If your eyes are glazing over, I have bad news: As the JEC report details, this is only the first of many technical decisions researchers must make that affect the results. Should we worry about income inequality before or after taxes are taken out? Should we include governmental transfers as income? Should we analyze married couples together or separately, bearing in mind the decline of marriage in recent decades, especially among the poor? How to handle corporate profits that are retained rather than given out to shareholders? How to handle stocks that have grown in value but have not been sold?

The JEC report provides a remarkable buffet of options to anyone wanting to find a study to cite in favor of a preferred narrative, with the general pattern being that Saez and Zucman’s work is on the high end. By all accounts, pre-tax income has become more concentrated at the top, though this trend is more dramatic in some estimates than others. But the share of post-tax income going to the top 1 percent may have risen only from 7.2 to 8.5 percent from 1979 to 2015.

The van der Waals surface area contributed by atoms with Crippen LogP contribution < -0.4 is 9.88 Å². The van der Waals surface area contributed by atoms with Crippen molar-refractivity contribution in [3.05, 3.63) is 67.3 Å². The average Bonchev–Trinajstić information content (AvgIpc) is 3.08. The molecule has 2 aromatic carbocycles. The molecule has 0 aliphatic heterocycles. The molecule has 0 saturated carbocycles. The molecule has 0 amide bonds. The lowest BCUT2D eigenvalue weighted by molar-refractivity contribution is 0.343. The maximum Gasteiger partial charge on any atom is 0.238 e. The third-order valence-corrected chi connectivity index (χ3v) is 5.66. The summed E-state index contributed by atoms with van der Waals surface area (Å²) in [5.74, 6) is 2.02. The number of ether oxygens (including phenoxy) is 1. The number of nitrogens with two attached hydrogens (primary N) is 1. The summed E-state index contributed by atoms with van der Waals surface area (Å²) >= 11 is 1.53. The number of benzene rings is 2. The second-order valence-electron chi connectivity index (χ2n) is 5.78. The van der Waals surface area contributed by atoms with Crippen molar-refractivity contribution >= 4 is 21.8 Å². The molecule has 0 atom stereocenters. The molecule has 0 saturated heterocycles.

If it’s hard to tell how much money people make, it’s even harder to calculate their total tax rates, which requires you to know not only their income but also their payments to several levels of government. Once again the IRS is very helpful when it comes to what’s reported to the federal government, but then you also have to estimate how much money people across the income spectrum spend on state income taxes, sales and property taxes, etc. It’s no easy task.